Because i love the process and it is who and what i am. My father was a  Head Coach at Vasity level and i was born into this life and wouldn't change it for anything in the world. I love all aspect's of it and enjoy the challenge of bringing different groups of kid's together and teaching them how to operate together within the structure. I'm  sure never having a losing season is part of why i love this so much but i really couldn't imagine life without Coaching .

Head Coach Tito Correa New Britain Raiders 14-U


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Vince148
(@vince148)
Gold
Joined: 11 years ago
Posts: 2342
 

Part of it has to do with doing something that I thought I should have been doing 40 years ago. I love coaching. I love mentoring the kids.I know I bring a lot of enthusiasm and a lot of motivation. Because I started coaching so late in my life, I'm still learning quite a lot as I go as well. As I learn, the kids learn. And hopefully, after I've passed on, the kids will be better for having known me.


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CHARLIEDONTSURF
(@charleydontsurf)
Copper
Joined: 4 years ago
Posts: 98
 

I've got two boys and I started coaching 10 years ago by process of elimination.  I'd watched a few local practices and saw firsthand the “5 yards and a cloud of dust” youth football stereotype.  Lots of hollering, lots of Oklahoma drill.  Not a lot of coaching. Well, not any real coaching. “C’mon, Johnny! Make better decisions!” doesn’t tell a kid how to do a damn thing.  I respect any man willing to volunteer 5+ months of his life to herding kids around a patch of grass, but there’s a difference between being a chaperone and being a coach.  And, speaking candidly, most youth coaches are just chaperones, even if they don't know it.

So, coaching started for me as a selfish way to shape the environment where my kids would learn discipline, teamwork, and the game of football (and learn them in that order).  I stuck with it because I enjoyed it.  Looking back, I also saw the early warning signs of what we have today -- a generation of entitled, self-indulgent kids (each with a mom on the Board and a dad who head-coached).  It disgusted me. 

I'm sure it's a generational thing, but I see too many folks get lost trying to make “fun” the center of the universe for kids.  I don’t view fun and discipline as two things in tension that need to be balanced.  Football is a game, and games are fun. But even a funhouse has concrete under the floor.  At the end of the day, I continue to coach because I see value in getting kids to see beyond what's simply fun about sports.  Fun is short-lived and momentary.  Fun is easily obtained.  Kids don’t need coaches to have fun. A kid can pick up a stick in the backyard and scare up plenty of fun on his own.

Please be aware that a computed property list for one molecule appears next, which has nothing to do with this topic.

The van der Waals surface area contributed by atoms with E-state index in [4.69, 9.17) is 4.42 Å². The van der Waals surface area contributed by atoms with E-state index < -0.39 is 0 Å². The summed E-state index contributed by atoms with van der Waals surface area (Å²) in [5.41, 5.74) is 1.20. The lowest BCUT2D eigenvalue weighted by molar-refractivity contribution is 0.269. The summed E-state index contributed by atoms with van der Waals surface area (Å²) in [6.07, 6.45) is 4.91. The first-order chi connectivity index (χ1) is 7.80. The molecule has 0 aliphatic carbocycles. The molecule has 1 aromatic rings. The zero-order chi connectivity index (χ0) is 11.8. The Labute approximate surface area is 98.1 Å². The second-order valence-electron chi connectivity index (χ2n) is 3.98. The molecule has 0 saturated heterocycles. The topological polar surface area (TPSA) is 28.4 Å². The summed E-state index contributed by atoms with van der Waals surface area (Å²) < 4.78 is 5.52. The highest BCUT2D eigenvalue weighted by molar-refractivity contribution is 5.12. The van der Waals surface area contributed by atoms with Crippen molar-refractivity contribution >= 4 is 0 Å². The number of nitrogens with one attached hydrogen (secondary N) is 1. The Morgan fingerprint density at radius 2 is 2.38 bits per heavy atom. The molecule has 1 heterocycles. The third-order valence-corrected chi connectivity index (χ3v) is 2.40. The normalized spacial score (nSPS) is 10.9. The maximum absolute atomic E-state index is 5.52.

On the other hand, experiencing the contest, challenge, and camaraderie of sports is impactful and long-lasting.  I want my players to know what it means to set and achieve big goals; to collaborate and have success; to play the game between their ears and trust that working hard is a good strategy even when the payoff isn't instant or obvious (“wax on, wax off”).  Etc.  These are things from which kids can draw satisfaction, and that's different than fun.  Maybe it's different where I am, but this sort of thing seems to be in short supply until kids get to high school (and sometimes not even then).

As far as what I bring to the table, I don't always do the right thing but I rededicate myself daily to being committed, organized, accountable, and keeping my kids engaged.  Keeping minds and bodies engaged, especially young ones, takes a titanic effort even when you have good assistant coaches.  I also work hard on:

  • Communication.  There's always a better way to close the gap between what I say and do and what my players see and hear.  I work hard to find it.
  • Execution.  Too many coaches focus on strategy, not tactics.  I'm an operations guy and I take a reductionist approach to football, even when it contradicts traditional thinking.
  • Thickskin.  Coaching isn't a pageant.  Parental anger and delusion is part of the deal.  It doesn't affect me.  My universe includes me and the coaches and the kids and that's it.
  • Memories.  Trophies are cool, but I want kids who play for me to leave with more than a plastic totem. I want them leaving with callouses and scars to remind them of the experience.  That means working hard to make sure every season is memorable.  Lots of eating together, hotels for road games, fun and fellowship outside of practice, team photographers at every game, a video yearbook after every season, etc.  This stuff is run of the mill in high school, but seems to be rare in youth sports.

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Bob Goodman
(@bob-goodman)
Diamond
Joined: 10 years ago
Posts: 9631
 

I coach because it's some of the most fun I've had in this century.